Anyway, as I mentioned in my review, the female role in this play was originated by Madonna in 1988. This Entertainment Tonight report covers her Broadway debut in Speed-the-Plow when she was still a hot young star (as opposed to being a hot middle aged star today). It's hard to imagine that this happened more than 20 years ago!

Tuesday, January 27, 2009

Flight 151

Pubs are one of the staples of city life. You know the places. You walk in and its your typical bar and then, a little farther back, are booths and tables where you can get a burger and brew.

Most of these places in NYC are a dime a dozen. However, this weekend some pals and I went to Flight 151, a pub in Chelsea, and really enjoyed it. As its name denotes, it's a pub devoted to ... aviation. It's got an airplane theme, and while this might sound tacky, this joint actually makes it cool. They have lots of airplane, airplane, and airport signs and swag on the walls. Best of all, you go into the bathroom and hear, over some speakers ... jet engine noise ... and occasionally an airline attendant's voice comes over -- sounding like an airline attendant than a real airline attendant -- who tells you to make sure the toilet seat is in an upright position or some other such witty thing. This might sound kinda silly but it's actually endearing.

Another cool thing: on the tables, they have paper place mats and cups of crayons so that you and your friends can draw wacky pictures while awaiting your food (the drunker you get, the more interesting the pictures I suppose). My friends and I had a lot of fun drawing stuff and feeling like we were back in kindergarten.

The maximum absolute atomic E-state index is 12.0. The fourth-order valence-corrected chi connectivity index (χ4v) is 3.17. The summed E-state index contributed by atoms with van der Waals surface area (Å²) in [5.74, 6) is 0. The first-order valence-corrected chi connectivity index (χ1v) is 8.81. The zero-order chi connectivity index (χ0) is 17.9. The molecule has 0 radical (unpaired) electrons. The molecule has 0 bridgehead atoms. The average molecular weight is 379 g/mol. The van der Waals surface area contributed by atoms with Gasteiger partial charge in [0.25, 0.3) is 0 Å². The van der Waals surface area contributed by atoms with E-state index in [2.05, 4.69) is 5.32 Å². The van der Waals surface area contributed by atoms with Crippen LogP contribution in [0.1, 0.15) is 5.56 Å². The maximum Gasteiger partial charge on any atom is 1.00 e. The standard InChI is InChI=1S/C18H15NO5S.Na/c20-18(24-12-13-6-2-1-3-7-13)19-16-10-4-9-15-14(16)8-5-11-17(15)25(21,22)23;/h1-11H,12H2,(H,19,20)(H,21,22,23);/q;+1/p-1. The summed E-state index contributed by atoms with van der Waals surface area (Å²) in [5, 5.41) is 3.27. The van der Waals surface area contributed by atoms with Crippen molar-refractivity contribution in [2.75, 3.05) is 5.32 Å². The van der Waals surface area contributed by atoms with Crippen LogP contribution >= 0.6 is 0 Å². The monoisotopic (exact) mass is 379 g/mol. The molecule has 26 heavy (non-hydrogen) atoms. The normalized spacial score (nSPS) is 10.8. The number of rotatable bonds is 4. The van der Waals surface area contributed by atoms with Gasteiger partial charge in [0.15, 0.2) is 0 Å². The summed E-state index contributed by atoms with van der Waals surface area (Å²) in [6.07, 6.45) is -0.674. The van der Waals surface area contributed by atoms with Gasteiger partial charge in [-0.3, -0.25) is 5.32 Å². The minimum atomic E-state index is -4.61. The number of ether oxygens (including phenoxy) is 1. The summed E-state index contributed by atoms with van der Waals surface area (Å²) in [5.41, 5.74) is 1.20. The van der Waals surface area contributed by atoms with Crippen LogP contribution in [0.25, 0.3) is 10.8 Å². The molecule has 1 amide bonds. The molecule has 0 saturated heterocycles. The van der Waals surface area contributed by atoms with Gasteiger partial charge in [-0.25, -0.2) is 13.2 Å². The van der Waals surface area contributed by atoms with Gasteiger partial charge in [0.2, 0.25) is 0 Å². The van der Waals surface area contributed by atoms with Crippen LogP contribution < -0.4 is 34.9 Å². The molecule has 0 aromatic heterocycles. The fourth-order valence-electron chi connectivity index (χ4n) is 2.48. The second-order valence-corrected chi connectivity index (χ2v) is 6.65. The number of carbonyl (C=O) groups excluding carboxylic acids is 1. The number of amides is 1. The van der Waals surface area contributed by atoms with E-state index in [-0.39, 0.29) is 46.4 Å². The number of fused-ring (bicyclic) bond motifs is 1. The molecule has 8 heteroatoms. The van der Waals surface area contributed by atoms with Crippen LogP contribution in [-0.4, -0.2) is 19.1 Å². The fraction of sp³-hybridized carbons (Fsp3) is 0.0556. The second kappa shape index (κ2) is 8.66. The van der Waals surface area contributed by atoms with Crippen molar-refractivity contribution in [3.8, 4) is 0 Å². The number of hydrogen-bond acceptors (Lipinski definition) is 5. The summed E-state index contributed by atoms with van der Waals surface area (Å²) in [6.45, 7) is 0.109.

The food at Flight 151 is pretty good and they have a fine selection of beer. Best of all, the service was really good and friendly which made the experience all the better. So if you're ever in Chelsea with some friends and want to hang out, Flight 151 is a great find.

Monday, January 26, 2009

Flatiron to be a Hotel

Italian real estate investor buys stake in Flatiron building, eyes hotel

Don't know how to feel about this. First the Plaza, now the Flatiron. Not to sound xenophobic or anything, but what's with all these rich people gutting our architectural jewels? I guess this is globalization in action -- and it sucks.

Yours truly used to work in the Flatiron building and, while its exterior is probably the most gorgeous in the city, its interior is drab and dull to the point of being depressing. Besides paying almost $200 million for this building, these investors are going to have to spend a FORTUNE re-doing the interior. Except for the nose of the building, which has a nice view of Madison Square Park, most of the building overlooks Broadway and 5th Avenue, and the views from there are boring. The ceilings are low and the building doesn't get a whole lot of sunlight. Fung shui-ing this building is gonna be hard.